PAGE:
The following are some foods that are good for you and help energize you for the afternoon ahead:
- Energizing fruits: blueberries, strawberries, cantaloupe, mango, citrus fruit, tomatoes, avocado
- Energizing veggies: peppers, sweet potatoes, spinach, broccoli
- Energizing proteins: pork, salmon, soy, beans, nuts
- Energizing grains: whole grains, oatmeal
- Low-fat dairy products
If you think you'll need another energy boost during the day, combine these with a healthy mid-afternoon snack to pack with your lunch. The following are some energizing healthy snack ideas you can try:
- An orange -- bring the whole orange, or peel the orange in advance and bring the wedges in to work in a small snack bag
- A small snack bag of dried fruit and nuts
- A spoonful of peanut butter on whole-wheat crackers -- you can keep these ingredients in your desk drawer for snacks throughout the week, but keep your portions in check
- Low-fat yogurt with strawberries and blueberries -- chop up the berries ahead of time and bring them in a small container with your lunch, or add them to the yogurt in advance A cup of cantaloupe and mango slices with mandarin orange wedges
- Sliced veggies and hummus dip -- slice the veggies at home and bring them in a small snack bag
- Pita chips and bean dip
Another energizing tip is to make sure you stay hydrated. Your body is about 60 percent water, and it needs that water for digestion and energy. Even the slightest dehydration can make you feel tired [source: Mayo Clinic]. Keep a water bottle or big cup with you at work to remind you to drink plenty of water throughout the day, and refill it as soon as it's empty.
Packing Heart-healthy Lunches for Work
If one of your health goals is to improve your heart, select heart-healthy foods when you pack your lunch. Heart disease is the number one cause of death in the United States [source: U.S. Centers for Disease Control and Prevention]. As a result, you can find hundreds of well-researched articles on heart-healthy foods on the Web, and in books and magazines. You can find hundreds of heart-healthy recipes, too.
Like weight-loss lunches, heart-healthy lunches include less fat and usually, more fiber. Unlike weight-loss lunches, though, heart-healthy lunches also include ingredients that target improving your circulatory system. This includes whole grains and foods that are high in Omega-3 fatty acids, which help reduce the amount of plaque in your arteries from bad cholesterol.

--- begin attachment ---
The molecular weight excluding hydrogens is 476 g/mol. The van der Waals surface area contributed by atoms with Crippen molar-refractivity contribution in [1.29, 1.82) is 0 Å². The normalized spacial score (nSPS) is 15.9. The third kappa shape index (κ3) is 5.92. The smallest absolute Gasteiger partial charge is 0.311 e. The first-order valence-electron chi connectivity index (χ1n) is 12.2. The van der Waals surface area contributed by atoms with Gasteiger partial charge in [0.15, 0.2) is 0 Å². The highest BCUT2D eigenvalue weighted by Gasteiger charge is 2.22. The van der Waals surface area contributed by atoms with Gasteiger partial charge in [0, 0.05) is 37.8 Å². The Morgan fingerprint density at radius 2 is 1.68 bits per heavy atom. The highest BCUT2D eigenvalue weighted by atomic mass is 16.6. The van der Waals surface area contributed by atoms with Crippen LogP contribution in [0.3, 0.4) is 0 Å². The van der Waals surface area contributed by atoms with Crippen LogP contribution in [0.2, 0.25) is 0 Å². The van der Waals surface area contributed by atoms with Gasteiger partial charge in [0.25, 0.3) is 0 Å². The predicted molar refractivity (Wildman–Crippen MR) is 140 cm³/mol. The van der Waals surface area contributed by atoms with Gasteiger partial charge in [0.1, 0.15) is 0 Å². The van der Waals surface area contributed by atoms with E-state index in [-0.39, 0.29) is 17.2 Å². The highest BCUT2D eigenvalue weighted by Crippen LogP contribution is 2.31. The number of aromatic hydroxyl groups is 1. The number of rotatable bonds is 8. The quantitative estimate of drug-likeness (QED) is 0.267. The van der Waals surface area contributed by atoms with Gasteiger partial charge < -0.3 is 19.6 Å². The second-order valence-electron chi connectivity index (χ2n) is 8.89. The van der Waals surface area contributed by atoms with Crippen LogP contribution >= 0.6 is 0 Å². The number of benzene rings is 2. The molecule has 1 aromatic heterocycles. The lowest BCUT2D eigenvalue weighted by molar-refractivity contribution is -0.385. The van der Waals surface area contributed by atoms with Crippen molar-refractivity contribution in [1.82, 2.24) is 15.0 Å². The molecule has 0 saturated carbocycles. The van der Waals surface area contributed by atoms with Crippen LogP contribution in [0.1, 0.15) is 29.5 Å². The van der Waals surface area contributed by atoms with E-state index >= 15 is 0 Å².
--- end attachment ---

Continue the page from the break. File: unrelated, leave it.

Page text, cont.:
If you're preparing food to pack for lunch, look for ways to adjust your recipes to cut back on bad cholesterol and saturated fats. You can also substitute ingredients for heart-healthy alternatives, such as whole grain pastas in pasta dishes. The following list includes some heart-healthy foods you might include in your lunch plans along with some lunch ideas to consider:
- Salmon -- Grill and chop salmon in advance, then pack the salmon and some seasoned pasta to mix together for lunch.
- Tuna -- Grab a can of tuna (packed in water), salad greens (including heart-healthy spinach), some apple slices and a light red-wine vinaigrette. When you're ready for lunch, toss them together for a tasty salad.
- Almonds and walnuts -- Pack a small snack bag of sliced almonds or chopped walnuts to add to pudding, yogurt or salad.
- Brown rice -- Pack a microwavable brown rice pouch and a sandwich bag with some pre-chopped heart-healthy veggies like broccoli, carrots and red bell peppers. Heat the rice and veggies, then stir them together for a filling vegetarian dish.
- Sweet potato -- Microwave a sweet potato in a sandwich bag, then add pineapple bits from a commercial serving-size cup.
- Black or kidney beans -- Cook and cool the beans, then toss them with a light Italian dressing. Pack this to eat as a cold side dish or salad topping.
- Flaxseed -- Look for prepared foods such as breads and chips that feature flaxseed, and incorporate those in a healthy sandwich or chip-and-dip combo.
- Dark chocolate -- Buy a bag of individually wrapped bite-sized dark chocolates, and drop two or three into a snack bag to pack with your lunch.
For more information on healthy eating, visit the links on the next page.
- Davis, Jeanie Lerche. "Top Heart-Healthy Foods: Best Foods for Cardiovascular Health." July 12, 2007. (May 9, 2010)http://www.medicinenet.com/script/main/art.asp?articlekey=56073
- Everyday Health. "Healthy Living with Ellie Krieger: About Ellie." (May 9, 2010)http://www.healthylivingwithellie.com/publicsite/funnel/about.aspx
- Glamour. "7 Seriously Energizing Foods." Aug. 1, 2007. (May 9, 2010)http://www.glamour.com/health-fitness/2007/08/energy-foods
- Gregori, Jeffrey S. "Frugal Consumers Return to Home Base." Neilsen News. Nov. 2, 2009. (May 10, 2010)http://blog.nielsen.com/nielsenwire/consumer/frugal-consumers-return-to-home-base/
- Mayo Clinic staff. "Water: How much should you drink every day?" MayoClinic.com. April 17, 2010. (May 10, 2010)http://www.mayoclinic.com/health/water/nu00283
- Pirovano, Tom. "U.S. Healthy Eating Trends." Neilsen News. Jan. 26, 2010. (May 10, 2010)http://blog.nielsen.com/nielsenwire/consumer/healthy-eating-trends-pt-1-commitment-trumps-the-economic-pinch/
- Redding.com. "Naturally energizing foods: Courtesy of Food Network Kitchens." July 29, 2009. (May 9, 2010)http://www.redding.com/news/2009/jul/29/naturally-energizing-foods/
- U.S. Centers for Disease Control and Prevention (CDC). "Heart Disease Facts." CDC.gov. (May 10, 2010)http://www.cdc.gov/HeartDisease/facts.htm
- WebMD. "Portion Control and Weight Loss." Sept. 19, 2009. (May 9, 2010)http://www.webmd.com/diet/control-portion-size
- WeightWatchers.com. "How Weight Watchers Works." Weight Watchers International. (May 10, 2010)http://www.weightwatchers.com/plan/
- Zelman, Kathleen, MPH, RD, LD. "Eat to Boost Your Energy." MedicineNet.com. Dec. 9, 2004. (May 9, 2010)http://www.medicinenet.com/script/main/art.asp?articlekey=56767